Mitch McConnell’s 2020 Re-Election Collapses After Support Erodes

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Imagine a world in which not only is Donald Trump no longer the president of the United States, but the Senate is led by someone other than Mitch McConnell (R-KY). In fact, imagine Mitch McConnell out of work with no power at all.

If you think it can’t happen, you must have missed the 2018 gubernatorial race in Kentucky. The state’s new governor, Democrat Andy Beshear, could assure you that it’s not only possible to oust far-right conservatives from Kentucky’s government, but that it’s already being done.

McConnell’s most prominent challenger for the Senate in 2020 is a retired 20-year Marine with moderate policies and a growing swell of supporters and campaign donors. In fact, she has so far outraged both Mitch McConnell and all of her primary challengers…combined.

The Hill reports that:

‘McGrath’s campaign reported in a filing with the Federal Election Commission that it raised $11.3 million from April 1-June 3 and currently has $19.3 million in the bank. McConnell’s campaign reported hauling in $7.2 million in the same time period and is sitting on $15.4 million.’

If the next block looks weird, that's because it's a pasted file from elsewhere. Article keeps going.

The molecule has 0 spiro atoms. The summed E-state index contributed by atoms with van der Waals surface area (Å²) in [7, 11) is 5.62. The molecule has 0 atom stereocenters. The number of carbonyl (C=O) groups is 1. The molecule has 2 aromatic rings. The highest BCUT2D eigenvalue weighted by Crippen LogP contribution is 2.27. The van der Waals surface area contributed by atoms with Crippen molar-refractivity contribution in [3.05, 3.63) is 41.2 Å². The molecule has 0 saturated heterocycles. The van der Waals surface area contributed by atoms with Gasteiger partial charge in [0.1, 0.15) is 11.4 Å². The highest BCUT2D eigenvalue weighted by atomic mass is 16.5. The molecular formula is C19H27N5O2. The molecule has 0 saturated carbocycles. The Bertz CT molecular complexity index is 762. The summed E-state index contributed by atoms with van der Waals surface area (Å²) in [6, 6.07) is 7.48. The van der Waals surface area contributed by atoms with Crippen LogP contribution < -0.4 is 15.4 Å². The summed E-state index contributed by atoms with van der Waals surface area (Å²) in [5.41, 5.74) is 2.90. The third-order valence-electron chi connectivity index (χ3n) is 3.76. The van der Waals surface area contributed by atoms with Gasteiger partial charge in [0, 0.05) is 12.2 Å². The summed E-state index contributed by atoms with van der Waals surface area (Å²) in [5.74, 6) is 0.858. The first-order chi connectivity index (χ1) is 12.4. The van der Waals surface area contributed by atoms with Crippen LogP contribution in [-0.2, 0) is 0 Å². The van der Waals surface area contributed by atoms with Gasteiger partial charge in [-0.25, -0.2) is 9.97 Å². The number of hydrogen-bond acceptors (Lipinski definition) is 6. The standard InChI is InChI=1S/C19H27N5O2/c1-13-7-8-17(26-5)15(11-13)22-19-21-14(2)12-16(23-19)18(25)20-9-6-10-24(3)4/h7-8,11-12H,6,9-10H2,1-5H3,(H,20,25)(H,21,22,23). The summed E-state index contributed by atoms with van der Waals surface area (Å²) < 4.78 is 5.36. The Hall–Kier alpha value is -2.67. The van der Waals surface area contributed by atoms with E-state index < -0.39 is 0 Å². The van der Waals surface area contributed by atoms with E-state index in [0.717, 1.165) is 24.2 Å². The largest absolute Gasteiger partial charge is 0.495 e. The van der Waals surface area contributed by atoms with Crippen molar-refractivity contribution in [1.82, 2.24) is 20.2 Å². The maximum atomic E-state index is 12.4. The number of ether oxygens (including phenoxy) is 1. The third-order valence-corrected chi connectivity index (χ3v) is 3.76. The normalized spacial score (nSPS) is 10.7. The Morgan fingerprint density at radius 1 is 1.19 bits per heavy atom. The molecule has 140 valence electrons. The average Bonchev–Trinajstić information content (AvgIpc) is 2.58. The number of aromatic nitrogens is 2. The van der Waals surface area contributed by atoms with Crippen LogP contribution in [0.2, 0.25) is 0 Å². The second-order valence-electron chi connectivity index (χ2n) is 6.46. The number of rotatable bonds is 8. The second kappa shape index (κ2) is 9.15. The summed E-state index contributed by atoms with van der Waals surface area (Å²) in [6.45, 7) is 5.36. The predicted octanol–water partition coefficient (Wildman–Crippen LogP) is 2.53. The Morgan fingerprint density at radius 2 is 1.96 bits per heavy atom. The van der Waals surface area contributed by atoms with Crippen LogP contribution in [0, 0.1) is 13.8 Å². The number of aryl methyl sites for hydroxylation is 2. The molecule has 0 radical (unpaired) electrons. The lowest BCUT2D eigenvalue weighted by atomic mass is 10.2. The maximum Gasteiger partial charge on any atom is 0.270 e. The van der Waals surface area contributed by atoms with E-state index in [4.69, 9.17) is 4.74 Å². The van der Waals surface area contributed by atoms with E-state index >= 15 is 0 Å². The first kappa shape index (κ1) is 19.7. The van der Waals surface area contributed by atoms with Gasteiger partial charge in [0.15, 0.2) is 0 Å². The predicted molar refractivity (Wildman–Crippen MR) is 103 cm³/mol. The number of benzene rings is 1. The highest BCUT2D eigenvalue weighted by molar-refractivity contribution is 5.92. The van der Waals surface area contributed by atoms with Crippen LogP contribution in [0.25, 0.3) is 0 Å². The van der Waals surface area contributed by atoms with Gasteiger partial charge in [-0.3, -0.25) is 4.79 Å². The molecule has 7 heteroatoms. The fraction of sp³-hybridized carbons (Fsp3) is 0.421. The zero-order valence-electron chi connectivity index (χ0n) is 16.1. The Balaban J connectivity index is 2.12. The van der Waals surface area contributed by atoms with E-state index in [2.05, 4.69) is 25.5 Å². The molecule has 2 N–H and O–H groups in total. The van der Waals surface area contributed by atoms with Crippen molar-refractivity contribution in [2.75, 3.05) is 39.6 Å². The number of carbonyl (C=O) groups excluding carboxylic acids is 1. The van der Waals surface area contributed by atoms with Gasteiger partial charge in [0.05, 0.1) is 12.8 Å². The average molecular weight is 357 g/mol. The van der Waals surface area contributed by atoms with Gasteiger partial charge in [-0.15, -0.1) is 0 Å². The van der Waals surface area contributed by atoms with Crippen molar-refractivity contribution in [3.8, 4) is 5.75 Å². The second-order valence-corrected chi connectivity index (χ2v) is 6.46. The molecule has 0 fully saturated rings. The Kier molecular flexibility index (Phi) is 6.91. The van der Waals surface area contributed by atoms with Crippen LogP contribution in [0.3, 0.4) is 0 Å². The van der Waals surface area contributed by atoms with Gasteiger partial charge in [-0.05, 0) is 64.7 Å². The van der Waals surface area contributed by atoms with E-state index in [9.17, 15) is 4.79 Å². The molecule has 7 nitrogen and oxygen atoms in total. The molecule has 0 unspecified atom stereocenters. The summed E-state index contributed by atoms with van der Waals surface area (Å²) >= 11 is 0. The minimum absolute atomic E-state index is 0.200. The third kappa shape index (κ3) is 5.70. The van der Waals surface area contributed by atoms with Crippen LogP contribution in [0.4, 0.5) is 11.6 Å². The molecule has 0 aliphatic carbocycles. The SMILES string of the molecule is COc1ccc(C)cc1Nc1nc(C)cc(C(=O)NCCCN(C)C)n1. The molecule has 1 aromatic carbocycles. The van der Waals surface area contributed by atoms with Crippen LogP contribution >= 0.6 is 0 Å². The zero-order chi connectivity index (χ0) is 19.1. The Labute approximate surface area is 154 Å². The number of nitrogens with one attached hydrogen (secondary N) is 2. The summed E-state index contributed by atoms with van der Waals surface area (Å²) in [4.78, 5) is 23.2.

While Kentucky has reelected McConnell in every election for the past 36 years, his approval rating in both the state and nationally, where he is the least popular member of the 100-person U.S. Senate, indicate that he is ripe for being beaten in 2020. Donors appear to believe that McGrath stands a good chance of beating the long-time Senate Majority Leader.

 

According to a recent campaign ad for McGrath:

‘Amy has beat Mitch’s funding from deep-pocket special interests with donations from Kentuckians in all 120 counties and an average donation of $37. She’s built a grassroots team from the ground up that is capable of going toe-to-toe with Mitch in the fall.’

McGrath’s support is showing real signs of gaining steam just as Kentucky Governor Andy Beshear’s did in his race against former Governor Matt Bevin. While Kentucky, a deep red state in the South, will be a tough nut for any Democrat to crack, it certainly seems to be in the realm of the possible in 2020.

According to Newsweek:

‘With the candidates’ positions on term limits factored in, McGrath was backed by 45 percent of respondents, while McConnell was supported by just 30 percent. But 17 percent of those surveyed were still undecided, and 8 percent said they’d vote for a different candidate.’

Featured image screenshot via YouTube